Foodservice Equipment Reports

USDA Serves Notice: Reviews Are Nearly In For Menu Labeling

It’s the final review process, finally, for the menu labeling requirement already pro forma in many foodservice chains. After several postponements and delays, the federal government has moved that piece of the 2010 Patient Protection and Affordable Care Act to the final step in the review process.

According to the U.S. Food and Drug Administration, it moved the regulation— which calls for chain restaurants with 20 or more locations to list calorie information on menus and menu boards, and provide certain other nutrition data upon request—to the White House’s Office of Management and Budget for review.

“The OMB has the rule,” said Joan McGlockton, v.p.-food policy at the National Restaurant Association. “Once the process is completed, the final regulation will be published and become public. However, the law will not become effective at that time. We anticipate chain restaurants will have at least six months to one year to implement the law once the final regulation is published.”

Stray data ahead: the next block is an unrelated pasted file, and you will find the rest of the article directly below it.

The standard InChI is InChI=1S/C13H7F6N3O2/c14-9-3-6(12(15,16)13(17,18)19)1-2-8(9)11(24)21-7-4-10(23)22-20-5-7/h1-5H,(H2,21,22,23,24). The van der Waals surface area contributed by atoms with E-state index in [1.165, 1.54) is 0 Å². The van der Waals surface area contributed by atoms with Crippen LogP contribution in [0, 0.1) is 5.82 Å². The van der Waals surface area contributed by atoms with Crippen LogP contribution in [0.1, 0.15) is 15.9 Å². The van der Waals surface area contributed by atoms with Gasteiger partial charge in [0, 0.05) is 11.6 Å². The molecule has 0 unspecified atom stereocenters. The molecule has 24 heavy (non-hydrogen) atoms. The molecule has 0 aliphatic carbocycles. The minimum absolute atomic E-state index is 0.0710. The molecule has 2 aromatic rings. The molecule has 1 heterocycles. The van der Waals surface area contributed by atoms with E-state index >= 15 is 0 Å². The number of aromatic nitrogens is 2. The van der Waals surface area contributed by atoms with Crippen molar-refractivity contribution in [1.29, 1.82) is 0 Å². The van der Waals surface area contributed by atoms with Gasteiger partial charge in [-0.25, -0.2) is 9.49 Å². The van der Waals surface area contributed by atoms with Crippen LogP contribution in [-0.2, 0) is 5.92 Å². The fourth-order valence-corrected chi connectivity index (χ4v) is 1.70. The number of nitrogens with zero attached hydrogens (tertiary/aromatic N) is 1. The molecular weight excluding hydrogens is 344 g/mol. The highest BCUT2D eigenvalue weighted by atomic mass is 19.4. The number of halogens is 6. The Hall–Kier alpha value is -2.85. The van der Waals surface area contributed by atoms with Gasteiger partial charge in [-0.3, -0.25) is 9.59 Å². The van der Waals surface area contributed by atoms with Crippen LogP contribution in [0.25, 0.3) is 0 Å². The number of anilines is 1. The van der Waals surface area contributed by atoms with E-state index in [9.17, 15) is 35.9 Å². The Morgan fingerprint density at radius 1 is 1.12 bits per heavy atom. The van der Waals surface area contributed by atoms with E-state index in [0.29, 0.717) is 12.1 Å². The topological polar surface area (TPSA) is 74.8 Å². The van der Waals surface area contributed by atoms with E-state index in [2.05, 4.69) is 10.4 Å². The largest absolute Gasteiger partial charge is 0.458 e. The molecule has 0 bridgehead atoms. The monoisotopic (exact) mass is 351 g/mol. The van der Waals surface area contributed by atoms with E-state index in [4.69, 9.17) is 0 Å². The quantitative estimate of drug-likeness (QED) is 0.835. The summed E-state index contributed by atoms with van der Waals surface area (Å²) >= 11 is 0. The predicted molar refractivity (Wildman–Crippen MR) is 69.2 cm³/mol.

The NRA, which previously provided comments to the FDA seeking more flexibility and protection for operators who make good-faith efforts to comply with the law, will provide analysis of the final regulation once it is published so restaurateurs better understand what is required to comply with the law, she added.

The FDA’s proposed menu-labeling regulations were released in 2011 as part of the health care law. In addition to requiring chains to post caloric information, the law also states that information on fat, saturated fat, cholesterol, sodium, carbohydrates, fiber and protein also would have to be made available to customers, in writing, upon request. Many chains have already complied with the regulation.